BANGKOK, Thailand — Voters who headed to the polls for national elections here in Thailand on Sunday were promised a laundry list of goodies from various political parties. These include new tablet computers for students, credit cards for farmers, a 40 percent minimum wage hike, high speed railway projects, and more.
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But in a twist that is emblematic of the Southeast Asian nation’s unconventional political environment, a man who built his fortune through several high-profile brothels — and who greased the wheels of his empire by bribing crooked police offers — offered constituents just one thing: to fight wholeheartedly against the country’s rampant culture of graft.
“Corruption in Thailand has become the standard,” says 49-year-old Chuvit Kamolvisit, his signature white button down shirt soaked through after a rainy nighttime campaign rally in central Bangkok. “People in Thai society haven’t realized that it’s a big problem.”
Citizens “pay bribes because they think they need to, and they still keep quiet…so the system still goes on,” Chuvit says. The practice has become deeply engrained, but it’s time for that to change. “What I can do is speak up. I want everybody to speak up.”
And judging from election results, Chuvit and his Rak Thailand — "Love Thailand" — Party are onto something. They garnered four seats.
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Indeed, it is common in Thailand for people from all strata of society to avoid official punishment for minor traffic violations, as well as more serious offenses, by offering police cash payments to look the other way.
According to the 2010 Corruption Perceptions Index report, issued by Berlin-based Transparency International, Thailand ranks 78 out of 178 countries. That means it is thought to be worse than the likes of Namibia and El Salvador, but slightly better than countries like Liberia and Guatemala.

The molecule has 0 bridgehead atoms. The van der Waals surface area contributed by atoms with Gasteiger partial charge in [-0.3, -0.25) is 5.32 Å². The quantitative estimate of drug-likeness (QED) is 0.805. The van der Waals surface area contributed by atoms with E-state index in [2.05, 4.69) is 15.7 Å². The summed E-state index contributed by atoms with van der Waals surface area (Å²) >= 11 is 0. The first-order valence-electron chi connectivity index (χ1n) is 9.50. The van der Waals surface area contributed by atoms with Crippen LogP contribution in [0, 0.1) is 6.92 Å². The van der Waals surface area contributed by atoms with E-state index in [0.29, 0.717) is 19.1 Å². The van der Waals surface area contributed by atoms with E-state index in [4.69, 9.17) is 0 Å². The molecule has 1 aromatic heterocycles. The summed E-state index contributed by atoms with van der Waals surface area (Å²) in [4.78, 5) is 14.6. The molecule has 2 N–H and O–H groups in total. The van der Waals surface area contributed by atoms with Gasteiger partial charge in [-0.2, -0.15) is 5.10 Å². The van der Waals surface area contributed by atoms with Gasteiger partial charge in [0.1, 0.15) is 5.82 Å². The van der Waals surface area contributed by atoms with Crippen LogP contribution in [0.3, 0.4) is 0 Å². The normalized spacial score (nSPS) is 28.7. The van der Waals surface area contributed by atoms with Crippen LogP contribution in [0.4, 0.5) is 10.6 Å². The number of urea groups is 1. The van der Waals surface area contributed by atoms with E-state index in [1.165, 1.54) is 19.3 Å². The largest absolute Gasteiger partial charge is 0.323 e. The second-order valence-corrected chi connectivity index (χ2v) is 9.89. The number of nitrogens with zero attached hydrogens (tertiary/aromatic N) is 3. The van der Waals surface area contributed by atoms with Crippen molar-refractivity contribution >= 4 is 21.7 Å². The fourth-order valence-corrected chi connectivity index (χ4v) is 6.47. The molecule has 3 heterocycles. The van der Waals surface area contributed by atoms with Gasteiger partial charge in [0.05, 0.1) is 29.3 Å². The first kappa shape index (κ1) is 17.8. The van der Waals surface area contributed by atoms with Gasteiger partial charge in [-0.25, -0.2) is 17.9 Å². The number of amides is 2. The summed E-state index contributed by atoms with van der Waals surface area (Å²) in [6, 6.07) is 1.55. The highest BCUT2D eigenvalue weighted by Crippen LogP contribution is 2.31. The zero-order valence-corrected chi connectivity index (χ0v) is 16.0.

A recent editorial in Bangkok’s Nation newspaper said that “The problem of graft is so deep-rooted” in Thailand that “we can only hope to eradicate it by educating kids from an early age.”
To be sure, the burly, mustachioed Chuvit knows something about the practice. Until several years ago, he owned six well-known “massage parlors” — fronts for brothels — in Bangkok with evocative names like Emmanuelle and Victoria's Secret. The establishments, which are common in some parts of Bangkok, had signs advertising services like “soapy massages.”
Inside, visitors could take their pick from among rows of women wearing number tags. Chuvit came to be known as the “King of Commercial Sex.”
Prostitution in Thailand is technically illegal, but law enforcement officials often receive kickbacks, allowing the practice to flourish. In its 2009 human rights report on Thailand, the U.S. State Department said various groups estimate that there are between 200,000 and 300,000 sex workers in the country.
In 2003, however, Chuvit blew the whistle on his law enforcement contacts, saying he had been paying nearly $300,000 per month in bribes but that police failed to back him up in a land dispute. He said he had given police complimentary services at his parlors, and even kept a collection of Rolex watches to give as gifts.
But that’s all in the past, Chuvit says. He has sold his old businesses and bristles at questions about his former endeavors, maintaining that he wants to focus on building his political career. He was elected to Parliament in 2005 but was later disqualified. He also launched two failed bids as Bangkok governor. A low point came when he punched and kicked a TV journalist who he says insulted him.